This is a relatively new term for a generation that’s emerging who are caring for both their children and parents. The sandwich generation most often refers to parents in their late 40s through to their 60s, who are sandwiched between caring for children and their elderly parents, including distance caring for elderly parents.
In 2011 a UK carer survey showed 60% of people in the sandwich generation were between 40-54 years of age.
There are a number of factors for the growth of the sandwich generation, such as an increasingly ageing population, and women choosing a career first and having their children later, in their 30s and 40s.
This is in addition to many more people starting a second family and also those in their 50s and 60s who are retiring early. Estimates suggest 50% of people in their sixties who are retiring now will have one or both parents still living.
Another factor is that in the UK in 2013, 26% of children in the age group of 20-34 years (more men than women) were living at home with their parents.
If you’re part of this sandwich generation, it can impact on your life, both financially and emotionally. You may still have a mortgage to pay, be raising your children or supporting them in higher education, in addition to supporting your parents with their care needs. These can range from cooking for them, driving them to doctor’s appointments or outside activities, to helping them with basic activities of daily living, such as washing and dressing.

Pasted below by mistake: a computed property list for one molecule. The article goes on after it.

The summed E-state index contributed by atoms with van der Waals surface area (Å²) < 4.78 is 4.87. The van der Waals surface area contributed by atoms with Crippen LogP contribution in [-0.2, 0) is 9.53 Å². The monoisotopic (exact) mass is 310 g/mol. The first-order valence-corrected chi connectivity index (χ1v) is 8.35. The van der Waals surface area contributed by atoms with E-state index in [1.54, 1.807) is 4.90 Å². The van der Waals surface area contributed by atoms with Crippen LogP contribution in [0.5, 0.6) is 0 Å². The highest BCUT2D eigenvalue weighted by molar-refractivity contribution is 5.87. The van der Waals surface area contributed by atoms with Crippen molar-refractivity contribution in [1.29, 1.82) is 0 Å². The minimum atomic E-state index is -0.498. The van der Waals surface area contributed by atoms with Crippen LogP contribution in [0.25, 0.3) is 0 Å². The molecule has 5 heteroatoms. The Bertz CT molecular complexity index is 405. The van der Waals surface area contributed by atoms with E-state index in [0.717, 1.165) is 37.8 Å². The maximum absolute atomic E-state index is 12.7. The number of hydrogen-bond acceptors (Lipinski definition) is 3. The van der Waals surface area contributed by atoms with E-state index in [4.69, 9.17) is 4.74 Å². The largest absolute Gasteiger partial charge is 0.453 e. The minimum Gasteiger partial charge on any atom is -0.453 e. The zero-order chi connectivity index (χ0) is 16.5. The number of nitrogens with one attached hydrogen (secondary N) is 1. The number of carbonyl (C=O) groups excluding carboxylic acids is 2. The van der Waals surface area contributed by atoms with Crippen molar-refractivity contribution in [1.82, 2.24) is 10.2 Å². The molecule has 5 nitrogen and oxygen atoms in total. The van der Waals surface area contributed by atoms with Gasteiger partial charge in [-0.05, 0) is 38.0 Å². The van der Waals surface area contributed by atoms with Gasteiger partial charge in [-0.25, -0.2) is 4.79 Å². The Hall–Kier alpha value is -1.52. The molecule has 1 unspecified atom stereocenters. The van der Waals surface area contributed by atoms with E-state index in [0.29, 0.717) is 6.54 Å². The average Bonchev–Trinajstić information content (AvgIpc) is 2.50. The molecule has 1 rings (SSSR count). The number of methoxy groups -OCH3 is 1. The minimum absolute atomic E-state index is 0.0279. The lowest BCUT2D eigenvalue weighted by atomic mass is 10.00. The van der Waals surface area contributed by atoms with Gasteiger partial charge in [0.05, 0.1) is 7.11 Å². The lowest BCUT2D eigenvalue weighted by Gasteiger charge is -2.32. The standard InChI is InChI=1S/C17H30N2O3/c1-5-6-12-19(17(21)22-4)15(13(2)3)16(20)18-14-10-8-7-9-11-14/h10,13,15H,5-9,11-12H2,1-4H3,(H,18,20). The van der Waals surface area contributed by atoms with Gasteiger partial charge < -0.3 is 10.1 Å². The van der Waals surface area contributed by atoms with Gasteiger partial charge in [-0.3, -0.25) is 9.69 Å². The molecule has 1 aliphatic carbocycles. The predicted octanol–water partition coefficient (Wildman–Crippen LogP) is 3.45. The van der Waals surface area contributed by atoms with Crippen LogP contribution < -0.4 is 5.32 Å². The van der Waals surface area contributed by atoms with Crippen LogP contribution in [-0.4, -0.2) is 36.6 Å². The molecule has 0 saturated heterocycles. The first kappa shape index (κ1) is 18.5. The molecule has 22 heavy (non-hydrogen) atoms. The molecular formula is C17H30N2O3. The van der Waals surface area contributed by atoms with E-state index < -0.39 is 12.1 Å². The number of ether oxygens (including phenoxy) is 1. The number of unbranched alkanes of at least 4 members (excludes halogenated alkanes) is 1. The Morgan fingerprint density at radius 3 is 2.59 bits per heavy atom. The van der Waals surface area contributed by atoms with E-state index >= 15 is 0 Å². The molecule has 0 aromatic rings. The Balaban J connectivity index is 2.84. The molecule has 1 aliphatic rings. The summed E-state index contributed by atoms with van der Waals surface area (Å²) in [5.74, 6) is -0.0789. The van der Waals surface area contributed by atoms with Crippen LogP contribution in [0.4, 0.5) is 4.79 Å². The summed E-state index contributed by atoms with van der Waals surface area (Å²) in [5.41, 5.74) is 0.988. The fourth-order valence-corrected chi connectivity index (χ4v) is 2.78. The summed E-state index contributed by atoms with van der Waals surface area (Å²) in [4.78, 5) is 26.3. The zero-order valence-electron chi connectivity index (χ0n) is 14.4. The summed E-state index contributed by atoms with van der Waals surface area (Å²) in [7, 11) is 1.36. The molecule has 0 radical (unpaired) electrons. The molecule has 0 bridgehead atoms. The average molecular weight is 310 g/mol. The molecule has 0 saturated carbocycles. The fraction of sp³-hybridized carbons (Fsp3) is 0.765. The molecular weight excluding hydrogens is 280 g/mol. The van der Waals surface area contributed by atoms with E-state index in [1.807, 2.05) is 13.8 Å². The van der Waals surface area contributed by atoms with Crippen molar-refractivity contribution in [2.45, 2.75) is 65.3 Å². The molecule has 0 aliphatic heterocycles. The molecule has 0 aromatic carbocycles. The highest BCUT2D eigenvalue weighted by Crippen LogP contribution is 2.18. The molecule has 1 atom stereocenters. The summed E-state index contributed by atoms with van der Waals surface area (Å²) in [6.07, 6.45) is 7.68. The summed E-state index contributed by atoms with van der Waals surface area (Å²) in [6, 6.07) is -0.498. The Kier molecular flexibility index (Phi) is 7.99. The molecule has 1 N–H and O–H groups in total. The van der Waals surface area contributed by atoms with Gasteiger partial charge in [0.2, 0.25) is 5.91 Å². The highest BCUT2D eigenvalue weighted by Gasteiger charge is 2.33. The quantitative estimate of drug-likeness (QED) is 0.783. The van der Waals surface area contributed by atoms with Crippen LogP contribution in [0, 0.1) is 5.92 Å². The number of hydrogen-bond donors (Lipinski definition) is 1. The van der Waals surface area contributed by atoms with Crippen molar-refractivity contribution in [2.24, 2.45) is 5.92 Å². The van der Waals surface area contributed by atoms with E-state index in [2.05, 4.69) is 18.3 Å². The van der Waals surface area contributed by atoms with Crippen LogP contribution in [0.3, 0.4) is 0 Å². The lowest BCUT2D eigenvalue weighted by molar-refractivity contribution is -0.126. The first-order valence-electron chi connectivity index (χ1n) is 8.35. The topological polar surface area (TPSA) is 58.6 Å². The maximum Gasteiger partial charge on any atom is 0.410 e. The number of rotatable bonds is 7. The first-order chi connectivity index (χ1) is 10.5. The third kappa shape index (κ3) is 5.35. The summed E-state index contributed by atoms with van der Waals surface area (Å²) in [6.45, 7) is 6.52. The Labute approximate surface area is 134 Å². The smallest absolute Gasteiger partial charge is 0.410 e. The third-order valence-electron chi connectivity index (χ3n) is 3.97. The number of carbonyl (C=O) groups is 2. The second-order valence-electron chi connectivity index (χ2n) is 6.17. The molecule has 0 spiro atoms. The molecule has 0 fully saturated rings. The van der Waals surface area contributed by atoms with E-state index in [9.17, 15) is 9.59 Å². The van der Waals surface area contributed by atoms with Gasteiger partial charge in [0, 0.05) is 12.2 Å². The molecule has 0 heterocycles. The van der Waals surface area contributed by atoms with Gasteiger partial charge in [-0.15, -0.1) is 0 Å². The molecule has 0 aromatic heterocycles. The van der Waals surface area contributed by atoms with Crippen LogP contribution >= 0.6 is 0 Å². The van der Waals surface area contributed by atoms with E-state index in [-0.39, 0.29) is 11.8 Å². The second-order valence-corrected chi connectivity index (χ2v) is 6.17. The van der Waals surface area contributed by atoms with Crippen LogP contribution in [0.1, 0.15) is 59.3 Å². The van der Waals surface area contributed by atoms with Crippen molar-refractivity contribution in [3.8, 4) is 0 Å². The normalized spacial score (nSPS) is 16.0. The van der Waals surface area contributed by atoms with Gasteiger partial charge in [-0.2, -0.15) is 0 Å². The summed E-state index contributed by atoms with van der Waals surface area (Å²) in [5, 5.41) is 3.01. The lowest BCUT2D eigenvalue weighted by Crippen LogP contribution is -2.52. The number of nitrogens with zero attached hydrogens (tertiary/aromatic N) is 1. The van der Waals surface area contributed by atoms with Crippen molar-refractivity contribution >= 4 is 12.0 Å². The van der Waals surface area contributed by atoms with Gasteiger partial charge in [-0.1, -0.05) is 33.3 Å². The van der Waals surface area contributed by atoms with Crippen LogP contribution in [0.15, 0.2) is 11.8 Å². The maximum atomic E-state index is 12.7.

Club sandwich generation
Alternatively you may be part of the club sandwich generation. This is a term used to describe a generation of people who are caring for elderly parents at the same time as giving child care to grandchildren (known as GRGs, grandparents raising grandchildren), while supporting their own children who still live at home. So, you may be in your 30s and 40s and caring for your parents, children and grandchildren.
Either way the pressures, emotional, psychological and financial, remain the same with either the sandwich or club generations. For more information and support on these pressures, take a look at the following articles.